Egyptian-French Marxist academic Samir Amin passed away aged 86 on August 12. The man who introduced the concept of “Eurocentrism” was, writes Nick Dearden, one of the world’s greatest radical thinkers.
Egyptian authorities detained Sami Anan, a former army general who had announced his candidacy for the upcoming presidential elections, on January 23. Anan was seen as President Abdel Fattah el-Sisi’s last major challenger as he attempts to secure a second term in office.
The ex-military chief of staff, Anan was taken to the Military Prosecutor's office in Cairo, according to his son and one of his lawyers.
The waving of the rainbow pride flag at a concert on the outskirts of Cairo has triggered a backlash of state repression against the LGBTI community.
Several flags were raised at a performance to 35,000 people by the Lebanese indie-rock band Mashrou’ Leila on 22 September. Mashrou’ Leila is fronted by lead singer Hamed Sinno, one of few openly gay musicians in the Middle East. Sinno paid tribute at the concert to the late gay icon Freddie Mercury.
Sarah Ayoub was baking bread. She was putting a loaf into a clay oven when she heard the explosions.
That was on June 5, 1967, the day Israel declared war against Egypt.
As Israel’s tanks drew closer, Sarah grew increasingly worried about Munther, her husband. He had gone out to work, transporting goods along with a merchant.
After an hour passed, he made it back to their home in Beach refugee camp, part of Gaza City.
Haitham Mohamedain is a prominent Egyptian labour lawyer and member of the Revolutionary Socialists who has been unjustly jailed repeatedly by the military regime led by President Abdul-Fattah el-Sisi.
In April, Mohamedain was detained again as part of a crackdown on a new wave of protests against the Sisi regime, including its transfer of two Red Sea islands to Saudi Arabia.
Protesters outside 10 Downer Street, while inside Cameron was hosting Sisi. November 5.
British Labour Party leader Jeremy Corbyn has railed at Prime Minister David Cameron’s decision to host Egypt’s Abdel Fattah al-Sisi in his London residence on.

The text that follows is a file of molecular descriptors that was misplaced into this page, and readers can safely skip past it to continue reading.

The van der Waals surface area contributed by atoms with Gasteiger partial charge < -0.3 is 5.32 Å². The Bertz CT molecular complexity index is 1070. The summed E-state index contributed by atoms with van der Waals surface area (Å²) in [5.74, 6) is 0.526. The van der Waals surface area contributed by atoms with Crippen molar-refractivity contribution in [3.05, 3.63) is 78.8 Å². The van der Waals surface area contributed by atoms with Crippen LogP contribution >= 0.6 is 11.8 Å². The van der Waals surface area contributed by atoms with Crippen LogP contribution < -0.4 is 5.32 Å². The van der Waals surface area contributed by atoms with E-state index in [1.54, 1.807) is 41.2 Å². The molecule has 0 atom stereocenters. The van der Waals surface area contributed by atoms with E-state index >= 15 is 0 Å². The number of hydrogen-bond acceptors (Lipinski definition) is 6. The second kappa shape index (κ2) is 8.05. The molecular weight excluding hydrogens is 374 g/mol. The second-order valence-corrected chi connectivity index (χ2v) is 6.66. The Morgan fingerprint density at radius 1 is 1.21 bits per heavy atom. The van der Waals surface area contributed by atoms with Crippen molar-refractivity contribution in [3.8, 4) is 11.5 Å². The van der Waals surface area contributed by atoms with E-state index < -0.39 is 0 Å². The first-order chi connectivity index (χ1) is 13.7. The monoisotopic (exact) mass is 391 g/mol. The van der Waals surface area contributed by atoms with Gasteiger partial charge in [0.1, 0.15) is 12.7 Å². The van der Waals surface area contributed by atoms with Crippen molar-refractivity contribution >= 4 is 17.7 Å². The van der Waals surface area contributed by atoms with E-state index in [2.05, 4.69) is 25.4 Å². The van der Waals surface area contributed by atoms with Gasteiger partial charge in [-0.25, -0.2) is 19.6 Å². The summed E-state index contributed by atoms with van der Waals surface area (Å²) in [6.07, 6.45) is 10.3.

Anti-government protests in Bahrain, 2011.
Sectarian Gulf: Bahrain, Saudi Arabia & the Arab Spring That Wasn’t
Stanford University Press, 2013
In 2011, when a wave of protest and rebellion swept the Arab world, the monarchical states making up the Gulf Cooperation Council (GCC) were not exempt from the unrest.
In the more than four years since mass uprisings ousted dictatorial regimes in Tunisia and Egypt, it can seem that the initial hopes represented by these mass movements lie in tatters.
Libya, Syria, Yemen and Iraq remain mired in bloody armed conflicts that have led to the deaths of hundreds of thousands and displaced millions more within and across borders.
In the pivotal case of Egypt, military rule has returned through the violent crushing of protests, the arrests of an estimated 40,000 people and the rebuilding of the repressive structures of the Hosni Mubarak era.
At least a dozen anti-government protesters were shot dead by Egyptian security forces on the fourth anniversary of the uprising that ousted dictator Hosni Mubarak.
More than 15 people were killed in Egypt on January 25 in anti-government protests marking the fourth anniversary of the popular uprising that toppled former dictator Hosni Mubarak in 2011.
The slaughter marks the bloodiest day of protests since Abdel Fattah al-Sisi was elected president in June, with security forces and plain-clothed police officers reportedly firing at demonstrators.
Former British prime minister, and current United Nations’ Middle East “peace envoy”, Tony Blair has an insatiable appetite for cuddling up to despots and tyrants. This time it is Egypt's dictator, Abdel Fattah al-Sisi, responsible for the mass murder of more than 1000 peaceful demonstrators.